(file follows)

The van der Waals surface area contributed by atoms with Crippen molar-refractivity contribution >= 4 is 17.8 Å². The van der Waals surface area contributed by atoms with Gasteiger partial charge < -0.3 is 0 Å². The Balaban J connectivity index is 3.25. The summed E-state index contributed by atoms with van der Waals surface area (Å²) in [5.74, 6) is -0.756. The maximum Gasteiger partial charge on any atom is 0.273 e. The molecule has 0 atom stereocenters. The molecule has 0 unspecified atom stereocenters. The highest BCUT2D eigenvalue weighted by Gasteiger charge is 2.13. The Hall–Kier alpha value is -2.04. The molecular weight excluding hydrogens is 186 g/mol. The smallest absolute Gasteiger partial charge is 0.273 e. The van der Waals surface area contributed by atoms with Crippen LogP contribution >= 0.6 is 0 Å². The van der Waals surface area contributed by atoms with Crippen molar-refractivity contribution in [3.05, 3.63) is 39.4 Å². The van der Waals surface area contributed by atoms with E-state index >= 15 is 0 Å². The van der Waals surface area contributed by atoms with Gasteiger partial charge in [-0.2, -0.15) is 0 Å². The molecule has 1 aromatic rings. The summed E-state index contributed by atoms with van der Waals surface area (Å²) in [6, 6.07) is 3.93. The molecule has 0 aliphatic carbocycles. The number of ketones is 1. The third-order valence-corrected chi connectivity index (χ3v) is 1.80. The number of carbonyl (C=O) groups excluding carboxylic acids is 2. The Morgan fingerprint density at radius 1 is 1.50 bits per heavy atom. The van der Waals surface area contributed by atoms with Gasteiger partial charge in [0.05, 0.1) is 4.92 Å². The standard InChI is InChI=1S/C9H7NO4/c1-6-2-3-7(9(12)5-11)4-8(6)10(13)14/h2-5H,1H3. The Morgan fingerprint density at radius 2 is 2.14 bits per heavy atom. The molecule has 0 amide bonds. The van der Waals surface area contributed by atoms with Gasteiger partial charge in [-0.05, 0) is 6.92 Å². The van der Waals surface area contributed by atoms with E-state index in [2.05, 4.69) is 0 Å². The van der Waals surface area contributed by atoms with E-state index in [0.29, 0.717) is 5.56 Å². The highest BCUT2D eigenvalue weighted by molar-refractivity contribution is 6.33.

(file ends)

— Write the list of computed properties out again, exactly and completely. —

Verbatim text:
The van der Waals surface area contributed by atoms with Crippen molar-refractivity contribution >= 4 is 17.8 Å². The van der Waals surface area contributed by atoms with Gasteiger partial charge < -0.3 is 0 Å². The Balaban J connectivity index is 3.25. The summed E-state index contributed by atoms with van der Waals surface area (Å²) in [5.74, 6) is -0.756. The maximum Gasteiger partial charge on any atom is 0.273 e. The molecule has 0 atom stereocenters. The molecule has 0 unspecified atom stereocenters. The highest BCUT2D eigenvalue weighted by Gasteiger charge is 2.13. The Hall–Kier alpha value is -2.04. The molecular weight excluding hydrogens is 186 g/mol. The smallest absolute Gasteiger partial charge is 0.273 e. The van der Waals surface area contributed by atoms with Crippen LogP contribution >= 0.6 is 0 Å². The van der Waals surface area contributed by atoms with Crippen molar-refractivity contribution in [3.05, 3.63) is 39.4 Å². The van der Waals surface area contributed by atoms with E-state index >= 15 is 0 Å². The van der Waals surface area contributed by atoms with Gasteiger partial charge in [-0.2, -0.15) is 0 Å². The molecule has 1 aromatic rings. The summed E-state index contributed by atoms with van der Waals surface area (Å²) in [6, 6.07) is 3.93. The molecule has 0 aliphatic carbocycles. The number of ketones is 1. The third-order valence-corrected chi connectivity index (χ3v) is 1.80. The number of carbonyl (C=O) groups excluding carboxylic acids is 2. The Morgan fingerprint density at radius 1 is 1.50 bits per heavy atom. The van der Waals surface area contributed by atoms with Gasteiger partial charge in [0.05, 0.1) is 4.92 Å². The standard InChI is InChI=1S/C9H7NO4/c1-6-2-3-7(9(12)5-11)4-8(6)10(13)14/h2-5H,1H3. The Morgan fingerprint density at radius 2 is 2.14 bits per heavy atom. The molecule has 0 amide bonds. The van der Waals surface area contributed by atoms with Gasteiger partial charge in [-0.05, 0) is 6.92 Å². The van der Waals surface area contributed by atoms with E-state index in [2.05, 4.69) is 0 Å². The van der Waals surface area contributed by atoms with E-state index in [0.29, 0.717) is 5.56 Å². The highest BCUT2D eigenvalue weighted by molar-refractivity contribution is 6.33.